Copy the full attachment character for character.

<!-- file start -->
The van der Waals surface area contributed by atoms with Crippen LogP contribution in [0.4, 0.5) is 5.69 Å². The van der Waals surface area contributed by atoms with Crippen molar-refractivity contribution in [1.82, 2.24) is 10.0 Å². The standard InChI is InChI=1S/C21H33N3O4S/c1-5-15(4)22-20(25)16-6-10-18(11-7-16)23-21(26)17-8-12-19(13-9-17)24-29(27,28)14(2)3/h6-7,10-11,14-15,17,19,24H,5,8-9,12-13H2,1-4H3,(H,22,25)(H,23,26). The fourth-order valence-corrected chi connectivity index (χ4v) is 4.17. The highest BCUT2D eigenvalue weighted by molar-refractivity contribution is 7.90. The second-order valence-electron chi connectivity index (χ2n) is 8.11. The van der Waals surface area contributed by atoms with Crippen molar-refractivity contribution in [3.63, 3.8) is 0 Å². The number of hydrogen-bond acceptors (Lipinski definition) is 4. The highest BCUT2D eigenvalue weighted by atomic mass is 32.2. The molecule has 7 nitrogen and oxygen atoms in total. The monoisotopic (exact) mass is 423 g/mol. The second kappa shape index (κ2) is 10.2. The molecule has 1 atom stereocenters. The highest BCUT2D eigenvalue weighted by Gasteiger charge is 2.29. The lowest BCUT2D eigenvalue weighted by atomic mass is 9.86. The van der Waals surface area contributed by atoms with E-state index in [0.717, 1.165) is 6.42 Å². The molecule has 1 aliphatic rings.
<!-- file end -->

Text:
The van der Waals surface area contributed by atoms with Crippen LogP contribution in [0.4, 0.5) is 5.69 Å². The van der Waals surface area contributed by atoms with Crippen molar-refractivity contribution in [1.82, 2.24) is 10.0 Å². The standard InChI is InChI=1S/C21H33N3O4S/c1-5-15(4)22-20(25)16-6-10-18(11-7-16)23-21(26)17-8-12-19(13-9-17)24-29(27,28)14(2)3/h6-7,10-11,14-15,17,19,24H,5,8-9,12-13H2,1-4H3,(H,22,25)(H,23,26). The fourth-order valence-corrected chi connectivity index (χ4v) is 4.17. The highest BCUT2D eigenvalue weighted by molar-refractivity contribution is 7.90. The second-order valence-electron chi connectivity index (χ2n) is 8.11. The van der Waals surface area contributed by atoms with Crippen molar-refractivity contribution in [3.63, 3.8) is 0 Å². The number of hydrogen-bond acceptors (Lipinski definition) is 4. The highest BCUT2D eigenvalue weighted by atomic mass is 32.2. The molecule has 7 nitrogen and oxygen atoms in total. The monoisotopic (exact) mass is 423 g/mol. The second kappa shape index (κ2) is 10.2. The molecule has 1 atom stereocenters. The highest BCUT2D eigenvalue weighted by Gasteiger charge is 2.29. The lowest BCUT2D eigenvalue weighted by atomic mass is 9.86. The van der Waals surface area contributed by atoms with E-state index in [0.717, 1.165) is 6.42 Å². The molecule has 1 aliphatic rings.